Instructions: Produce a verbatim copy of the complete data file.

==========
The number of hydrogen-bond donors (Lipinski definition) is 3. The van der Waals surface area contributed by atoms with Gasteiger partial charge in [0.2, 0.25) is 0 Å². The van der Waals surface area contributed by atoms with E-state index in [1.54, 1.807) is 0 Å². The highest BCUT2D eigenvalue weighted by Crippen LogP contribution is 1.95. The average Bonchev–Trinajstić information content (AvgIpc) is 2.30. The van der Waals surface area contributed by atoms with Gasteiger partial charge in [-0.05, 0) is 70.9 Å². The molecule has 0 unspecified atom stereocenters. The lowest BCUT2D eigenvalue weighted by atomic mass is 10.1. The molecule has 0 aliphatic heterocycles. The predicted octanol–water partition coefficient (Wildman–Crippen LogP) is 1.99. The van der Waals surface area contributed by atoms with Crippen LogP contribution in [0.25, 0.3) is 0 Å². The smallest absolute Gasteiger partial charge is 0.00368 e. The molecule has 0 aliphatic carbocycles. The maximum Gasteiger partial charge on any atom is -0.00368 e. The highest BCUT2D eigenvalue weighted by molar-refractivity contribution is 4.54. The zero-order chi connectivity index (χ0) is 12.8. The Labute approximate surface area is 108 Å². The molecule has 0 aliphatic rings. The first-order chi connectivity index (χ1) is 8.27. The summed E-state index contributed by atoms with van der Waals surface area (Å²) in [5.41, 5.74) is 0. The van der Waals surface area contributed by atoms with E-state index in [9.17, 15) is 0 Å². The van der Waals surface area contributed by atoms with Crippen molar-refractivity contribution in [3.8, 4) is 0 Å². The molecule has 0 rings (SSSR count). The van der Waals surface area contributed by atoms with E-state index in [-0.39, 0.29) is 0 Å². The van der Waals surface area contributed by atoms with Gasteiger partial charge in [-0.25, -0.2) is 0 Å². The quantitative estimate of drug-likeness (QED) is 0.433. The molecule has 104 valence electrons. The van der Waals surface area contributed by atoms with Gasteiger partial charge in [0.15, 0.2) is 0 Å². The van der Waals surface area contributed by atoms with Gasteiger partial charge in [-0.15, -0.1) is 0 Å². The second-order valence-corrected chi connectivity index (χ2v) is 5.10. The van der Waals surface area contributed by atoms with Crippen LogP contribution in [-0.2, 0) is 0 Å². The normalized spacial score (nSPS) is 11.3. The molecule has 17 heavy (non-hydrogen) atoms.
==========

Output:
The number of hydrogen-bond donors (Lipinski definition) is 3. The van der Waals surface area contributed by atoms with Gasteiger partial charge in [0.2, 0.25) is 0 Å². The van der Waals surface area contributed by atoms with E-state index in [1.54, 1.807) is 0 Å². The highest BCUT2D eigenvalue weighted by Crippen LogP contribution is 1.95. The average Bonchev–Trinajstić information content (AvgIpc) is 2.30. The van der Waals surface area contributed by atoms with Gasteiger partial charge in [-0.05, 0) is 70.9 Å². The molecule has 0 unspecified atom stereocenters. The lowest BCUT2D eigenvalue weighted by atomic mass is 10.1. The molecule has 0 aliphatic heterocycles. The predicted octanol–water partition coefficient (Wildman–Crippen LogP) is 1.99. The van der Waals surface area contributed by atoms with Crippen LogP contribution in [0.25, 0.3) is 0 Å². The smallest absolute Gasteiger partial charge is 0.00368 e. The molecule has 0 aliphatic carbocycles. The maximum Gasteiger partial charge on any atom is -0.00368 e. The highest BCUT2D eigenvalue weighted by molar-refractivity contribution is 4.54. The zero-order chi connectivity index (χ0) is 12.8. The Labute approximate surface area is 108 Å². The molecule has 0 aliphatic rings. The first-order chi connectivity index (χ1) is 8.27. The summed E-state index contributed by atoms with van der Waals surface area (Å²) in [5.41, 5.74) is 0. The van der Waals surface area contributed by atoms with E-state index in [9.17, 15) is 0 Å². The van der Waals surface area contributed by atoms with Crippen molar-refractivity contribution in [3.8, 4) is 0 Å². The molecule has 0 rings (SSSR count). The van der Waals surface area contributed by atoms with E-state index in [-0.39, 0.29) is 0 Å². The van der Waals surface area contributed by atoms with Gasteiger partial charge in [-0.25, -0.2) is 0 Å². The quantitative estimate of drug-likeness (QED) is 0.433. The molecule has 104 valence electrons. The van der Waals surface area contributed by atoms with Gasteiger partial charge in [0.15, 0.2) is 0 Å². The van der Waals surface area contributed by atoms with Gasteiger partial charge in [-0.15, -0.1) is 0 Å². The second-order valence-corrected chi connectivity index (χ2v) is 5.10. The van der Waals surface area contributed by atoms with Crippen LogP contribution in [-0.2, 0) is 0 Å². The normalized spacial score (nSPS) is 11.3. The molecule has 17 heavy (non-hydrogen) atoms.